Consultant, Cranford, NJ
Senior Engineering Associate, Exxon Research and Engineering Company, Florham Park, NJ
Oil Spill Technology Coordinator, Exxon Research and Engineering Company, Florham Park, NJ
Chief, Emergencies Science Division, Ottawa, Ontario
Pages: 13 Published: Jan 1995
The cleanup of oiled shorelines has generally been by mechanical, labor-intensive means. The use of surfactants to deterge and lift the oil from the surface results in more complete and more rapid cleaning. Not only is the cleaning process more efficient, but it can also be less environmentally damaging since there is potentially much less human intrusion and stress on the biological community because chemicals can make washing effective at lower temperature. This paper will describe research on chemical beach cleaners for treatment of oiled shorelines that was initiated in support of the cleaning activities in Prince Willliam Sound (PWS) following the Valdez oil spill in March 1989.
The concept for using beach cleaners for shoreline cleanup is to apply a pre-soak to the weathered crude oil on shore and then flush with sea water to wash the oil into a boomed area for subsequent recovery. Criteria imposed on the use of chemical beach cleaners for the cleanup of the Valdez spill were: (1) effective rock cleaning agents should have very little or no toxicity to marine and terrestrial life, (2) there should be no dispersion of the oil washed from the shoreline into the water column; oil was to be recovered by techniques such as skimming or sorbents, and (3) the agents should be on the EPA National Contingency Plan (NCP) list.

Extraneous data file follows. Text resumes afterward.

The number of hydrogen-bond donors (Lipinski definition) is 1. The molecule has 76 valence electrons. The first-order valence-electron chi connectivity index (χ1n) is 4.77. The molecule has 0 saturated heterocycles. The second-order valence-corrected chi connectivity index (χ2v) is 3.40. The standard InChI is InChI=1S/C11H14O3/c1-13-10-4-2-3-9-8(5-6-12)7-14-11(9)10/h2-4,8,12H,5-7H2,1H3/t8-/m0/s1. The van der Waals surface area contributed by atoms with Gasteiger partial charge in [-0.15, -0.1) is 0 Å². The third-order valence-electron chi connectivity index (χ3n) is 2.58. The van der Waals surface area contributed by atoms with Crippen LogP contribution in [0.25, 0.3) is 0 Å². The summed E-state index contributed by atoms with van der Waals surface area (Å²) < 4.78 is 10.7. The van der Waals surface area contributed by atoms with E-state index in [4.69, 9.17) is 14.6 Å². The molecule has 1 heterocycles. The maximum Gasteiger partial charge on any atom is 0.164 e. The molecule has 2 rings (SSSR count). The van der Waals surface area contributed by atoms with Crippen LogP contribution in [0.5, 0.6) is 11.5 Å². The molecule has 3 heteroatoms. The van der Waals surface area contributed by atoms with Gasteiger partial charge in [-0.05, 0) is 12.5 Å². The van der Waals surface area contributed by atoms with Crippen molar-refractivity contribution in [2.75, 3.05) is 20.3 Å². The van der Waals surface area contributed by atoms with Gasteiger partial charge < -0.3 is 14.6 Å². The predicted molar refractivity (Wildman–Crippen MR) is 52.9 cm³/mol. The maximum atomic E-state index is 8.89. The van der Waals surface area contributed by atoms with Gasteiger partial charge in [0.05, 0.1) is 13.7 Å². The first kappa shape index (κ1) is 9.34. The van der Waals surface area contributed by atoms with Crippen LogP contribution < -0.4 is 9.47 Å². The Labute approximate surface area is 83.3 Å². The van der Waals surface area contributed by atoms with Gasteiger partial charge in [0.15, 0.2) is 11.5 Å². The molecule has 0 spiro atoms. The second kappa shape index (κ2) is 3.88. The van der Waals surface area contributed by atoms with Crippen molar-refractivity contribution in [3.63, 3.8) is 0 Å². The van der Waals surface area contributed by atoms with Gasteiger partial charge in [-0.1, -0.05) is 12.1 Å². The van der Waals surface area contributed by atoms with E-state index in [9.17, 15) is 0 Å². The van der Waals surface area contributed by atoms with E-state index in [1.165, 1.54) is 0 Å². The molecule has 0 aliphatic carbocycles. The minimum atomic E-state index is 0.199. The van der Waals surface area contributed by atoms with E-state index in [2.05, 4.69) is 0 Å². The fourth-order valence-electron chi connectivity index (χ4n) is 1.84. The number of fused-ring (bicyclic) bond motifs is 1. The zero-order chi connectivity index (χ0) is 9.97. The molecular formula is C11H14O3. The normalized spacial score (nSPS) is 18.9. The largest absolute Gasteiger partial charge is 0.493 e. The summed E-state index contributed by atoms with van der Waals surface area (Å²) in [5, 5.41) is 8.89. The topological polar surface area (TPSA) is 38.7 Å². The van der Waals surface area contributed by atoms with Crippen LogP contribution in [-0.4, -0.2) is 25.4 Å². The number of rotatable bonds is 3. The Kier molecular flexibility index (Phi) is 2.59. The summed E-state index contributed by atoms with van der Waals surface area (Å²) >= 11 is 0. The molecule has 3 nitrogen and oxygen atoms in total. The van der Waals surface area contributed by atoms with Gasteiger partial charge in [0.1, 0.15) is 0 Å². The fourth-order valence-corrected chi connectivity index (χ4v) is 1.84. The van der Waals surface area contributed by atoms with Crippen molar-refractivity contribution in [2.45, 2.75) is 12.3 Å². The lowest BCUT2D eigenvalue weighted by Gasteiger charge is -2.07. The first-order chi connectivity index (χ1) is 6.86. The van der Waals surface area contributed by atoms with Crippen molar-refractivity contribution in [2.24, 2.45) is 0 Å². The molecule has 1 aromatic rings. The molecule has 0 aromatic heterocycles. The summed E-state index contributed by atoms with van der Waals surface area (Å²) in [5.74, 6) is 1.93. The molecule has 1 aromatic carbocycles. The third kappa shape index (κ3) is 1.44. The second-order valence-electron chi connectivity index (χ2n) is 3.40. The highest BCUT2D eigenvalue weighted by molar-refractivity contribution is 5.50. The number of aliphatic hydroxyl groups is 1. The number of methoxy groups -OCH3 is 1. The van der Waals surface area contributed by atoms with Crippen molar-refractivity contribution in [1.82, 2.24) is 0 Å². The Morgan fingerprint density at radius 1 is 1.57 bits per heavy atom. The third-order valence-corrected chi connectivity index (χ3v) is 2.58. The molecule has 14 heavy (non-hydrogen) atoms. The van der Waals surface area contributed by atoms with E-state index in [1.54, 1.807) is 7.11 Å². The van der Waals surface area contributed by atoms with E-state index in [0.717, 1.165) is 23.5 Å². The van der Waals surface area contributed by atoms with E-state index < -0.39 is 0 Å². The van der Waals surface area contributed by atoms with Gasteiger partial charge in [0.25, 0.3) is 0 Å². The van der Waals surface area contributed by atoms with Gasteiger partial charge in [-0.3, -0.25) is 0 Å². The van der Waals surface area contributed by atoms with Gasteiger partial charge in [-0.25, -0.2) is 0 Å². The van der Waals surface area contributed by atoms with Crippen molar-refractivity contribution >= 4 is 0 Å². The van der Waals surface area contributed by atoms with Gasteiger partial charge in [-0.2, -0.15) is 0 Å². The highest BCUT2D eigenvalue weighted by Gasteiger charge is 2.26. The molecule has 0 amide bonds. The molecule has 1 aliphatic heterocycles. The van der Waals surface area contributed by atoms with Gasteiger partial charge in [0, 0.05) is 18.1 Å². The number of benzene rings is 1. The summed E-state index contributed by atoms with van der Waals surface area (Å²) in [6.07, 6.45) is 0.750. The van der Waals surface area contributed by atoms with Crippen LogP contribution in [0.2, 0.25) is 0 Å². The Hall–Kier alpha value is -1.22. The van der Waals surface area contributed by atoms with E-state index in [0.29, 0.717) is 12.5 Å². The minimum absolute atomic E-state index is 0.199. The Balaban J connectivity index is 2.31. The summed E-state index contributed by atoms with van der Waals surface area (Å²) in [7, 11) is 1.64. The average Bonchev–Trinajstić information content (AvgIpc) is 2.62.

A laboratory-scale rock washing test was developed to measure cleaner effectiveness and dispersion. A large number of commercially available formulated products were evaluated, as well as developmental formulations. The commercial products included all of the available NCP-listed products which could function as cleaners. None of the commercial products completely satisfied all the requirements established by the agencies for beach cleaning. However, a new formula, called COREXIT 9580, consisting of two surfactants and a solvent was developed. It exhibited low fish toxicity, low dispersancy and effective rock cleaning capability.
Although it was not approved for use in Alaska other than testing, subsequent work at ENVIRONMENT CANADA confirmed the outstanding cleaning effectiveness and very low toxicity of the new product, and it is currently on the approved product list in Canada.
The paper reviews the laboratory and field testing conducted to prove out this new product and highlights more recent work on mangroves to explore the potential use of COREXIT 9580 to save and restore oiled vegetation.
oil spill, shoreline cleaner, oiled mangroves
Paper ID: STP15394S